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11 More Whales Found Dead in Fla.

11 more whales believed to be from the mass stranding at Everglades National Park found dead on Snipe Point

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    NEWSLETTERS

    The Coast Guard was monitoring the pods of whales swimming into deeper waters.

    Eleven more whales that are believed to be from a pod that was left stranded in shallow waters of Everglades National Park last week were found dead in the lower Florida Keys Sunday, officials said.

    The whales were spotted around 1 p.m. on Snipe Point about six miles north of Sugarloaf Key by Florida Fish and Wildlife Conservation Commission officers, National Oceanic and Atmospheric Administration spokeswoman Blair Mase said.

    Mase said crews were heading out to Snipe Point Sunday afternoon to survey the area and would return Monday to try to determine the cause of the deaths.

    "We expected this may happen," Mase said, adding that the whales were not showing evidence of trauma.

    Earlier, officials said crews were standing down in their search for the pilot whales after aerial surveys of the area where the whales had been spotted turned up nothing Saturday.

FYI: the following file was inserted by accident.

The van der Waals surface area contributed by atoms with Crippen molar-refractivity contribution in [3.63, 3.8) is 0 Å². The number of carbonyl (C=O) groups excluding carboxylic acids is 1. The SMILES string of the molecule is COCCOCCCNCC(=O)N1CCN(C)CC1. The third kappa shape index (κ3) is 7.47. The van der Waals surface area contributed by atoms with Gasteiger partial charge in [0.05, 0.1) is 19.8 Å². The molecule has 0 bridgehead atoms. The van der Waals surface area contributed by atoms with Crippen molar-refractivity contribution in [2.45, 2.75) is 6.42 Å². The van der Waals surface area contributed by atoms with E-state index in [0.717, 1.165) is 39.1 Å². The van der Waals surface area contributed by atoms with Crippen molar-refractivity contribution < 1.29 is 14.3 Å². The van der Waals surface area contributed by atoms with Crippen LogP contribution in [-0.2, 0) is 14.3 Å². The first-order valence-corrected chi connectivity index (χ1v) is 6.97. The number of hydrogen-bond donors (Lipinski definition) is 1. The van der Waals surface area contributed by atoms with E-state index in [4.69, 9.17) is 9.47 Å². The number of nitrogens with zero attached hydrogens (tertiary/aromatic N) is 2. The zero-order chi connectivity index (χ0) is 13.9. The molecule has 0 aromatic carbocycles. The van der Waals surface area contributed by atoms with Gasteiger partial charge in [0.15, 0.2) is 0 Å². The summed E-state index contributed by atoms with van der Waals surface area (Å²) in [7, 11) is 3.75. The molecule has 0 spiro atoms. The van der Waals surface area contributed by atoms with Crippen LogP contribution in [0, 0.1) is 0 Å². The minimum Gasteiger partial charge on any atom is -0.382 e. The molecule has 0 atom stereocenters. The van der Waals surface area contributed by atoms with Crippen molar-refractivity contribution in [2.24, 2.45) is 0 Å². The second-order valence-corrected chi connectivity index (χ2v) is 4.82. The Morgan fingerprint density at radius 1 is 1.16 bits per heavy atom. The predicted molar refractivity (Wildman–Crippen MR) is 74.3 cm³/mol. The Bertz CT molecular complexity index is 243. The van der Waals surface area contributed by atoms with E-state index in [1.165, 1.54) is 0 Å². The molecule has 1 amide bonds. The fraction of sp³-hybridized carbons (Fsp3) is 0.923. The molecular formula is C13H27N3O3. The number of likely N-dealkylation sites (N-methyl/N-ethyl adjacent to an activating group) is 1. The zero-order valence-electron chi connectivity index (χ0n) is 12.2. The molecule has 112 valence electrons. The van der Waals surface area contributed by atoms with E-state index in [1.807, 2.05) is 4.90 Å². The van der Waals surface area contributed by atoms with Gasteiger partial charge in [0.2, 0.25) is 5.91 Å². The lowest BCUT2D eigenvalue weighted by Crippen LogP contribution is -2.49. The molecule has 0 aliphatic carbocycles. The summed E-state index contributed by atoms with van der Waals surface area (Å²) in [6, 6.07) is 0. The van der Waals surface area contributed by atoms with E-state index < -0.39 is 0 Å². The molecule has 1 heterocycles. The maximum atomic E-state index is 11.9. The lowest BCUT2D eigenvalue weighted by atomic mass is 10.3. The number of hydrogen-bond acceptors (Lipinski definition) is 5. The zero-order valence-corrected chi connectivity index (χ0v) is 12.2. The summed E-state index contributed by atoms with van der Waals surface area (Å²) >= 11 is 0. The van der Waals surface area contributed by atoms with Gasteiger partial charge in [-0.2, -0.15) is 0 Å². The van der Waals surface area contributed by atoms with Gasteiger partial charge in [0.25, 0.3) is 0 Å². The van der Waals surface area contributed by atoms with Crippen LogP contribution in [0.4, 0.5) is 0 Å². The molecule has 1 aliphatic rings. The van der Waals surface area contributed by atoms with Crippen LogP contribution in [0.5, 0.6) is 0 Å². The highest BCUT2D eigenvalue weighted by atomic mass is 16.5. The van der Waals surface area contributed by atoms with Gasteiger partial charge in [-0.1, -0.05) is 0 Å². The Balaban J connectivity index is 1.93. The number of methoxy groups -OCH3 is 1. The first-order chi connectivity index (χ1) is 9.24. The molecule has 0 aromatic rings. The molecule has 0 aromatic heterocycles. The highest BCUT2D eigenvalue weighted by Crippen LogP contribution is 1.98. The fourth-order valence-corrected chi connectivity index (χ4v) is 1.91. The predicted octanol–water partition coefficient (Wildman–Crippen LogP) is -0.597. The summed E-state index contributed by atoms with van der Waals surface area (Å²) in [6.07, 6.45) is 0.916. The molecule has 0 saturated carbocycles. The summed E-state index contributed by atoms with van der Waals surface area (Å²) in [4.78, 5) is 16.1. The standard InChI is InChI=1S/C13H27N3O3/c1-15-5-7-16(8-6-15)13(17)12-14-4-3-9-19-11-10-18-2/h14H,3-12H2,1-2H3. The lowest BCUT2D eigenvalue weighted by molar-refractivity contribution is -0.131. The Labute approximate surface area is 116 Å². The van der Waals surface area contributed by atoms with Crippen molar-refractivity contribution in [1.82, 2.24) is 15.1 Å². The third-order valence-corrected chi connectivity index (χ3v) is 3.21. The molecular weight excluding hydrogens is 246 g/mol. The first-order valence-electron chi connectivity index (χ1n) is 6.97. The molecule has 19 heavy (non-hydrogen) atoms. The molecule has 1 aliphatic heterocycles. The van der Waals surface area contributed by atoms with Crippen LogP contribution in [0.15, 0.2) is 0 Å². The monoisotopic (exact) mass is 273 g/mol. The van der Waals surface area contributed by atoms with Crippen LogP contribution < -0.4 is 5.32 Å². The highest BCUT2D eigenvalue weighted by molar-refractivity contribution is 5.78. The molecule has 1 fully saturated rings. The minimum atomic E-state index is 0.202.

35 Whales Spotted Swimming Away From Stranding Site

    [MI] 35 Whales Spotted Swimming Away From Stranding Site
    A total of 35 pilot whales have been swimming into deeper waters Thursday away from the shallow spot in Everglades National Park where dozens of whales had been stranded, officials said. NBC 6's Ari Odzer reports.


    A total of 51 whales were discovered stranded Tuesday by fishing guides near Highland Beach, which is the western boundary of Everglades National Park in Monroe County on the Gulf coast.

    When park rangers responded, they found six whales dead, and another four had to be euthanized, officials said. NOAA and the National Park Service worked with the Coast Guard to try to get the rest of the whales away from shore and into deeper waters.

    On Thursday, it was reported that 35 whales were spotted swimming into deeper waters several miles north of the original stranding site. By Friday, a pod of whales was reported swimming closer to shore, but on Saturday no whales were spotted.

    Mase said a total of 22 whales are dead and the status of the rest was unknown. She said it's possible more could end up stranded.

    The stranding is not uncommon in Florida. In 2012, more than 20 pilot whales beached themselves in Fort Pierce, and just five were rescued.

    Pilot whales are the most common to end up in mass strandings because of their cohesive nature.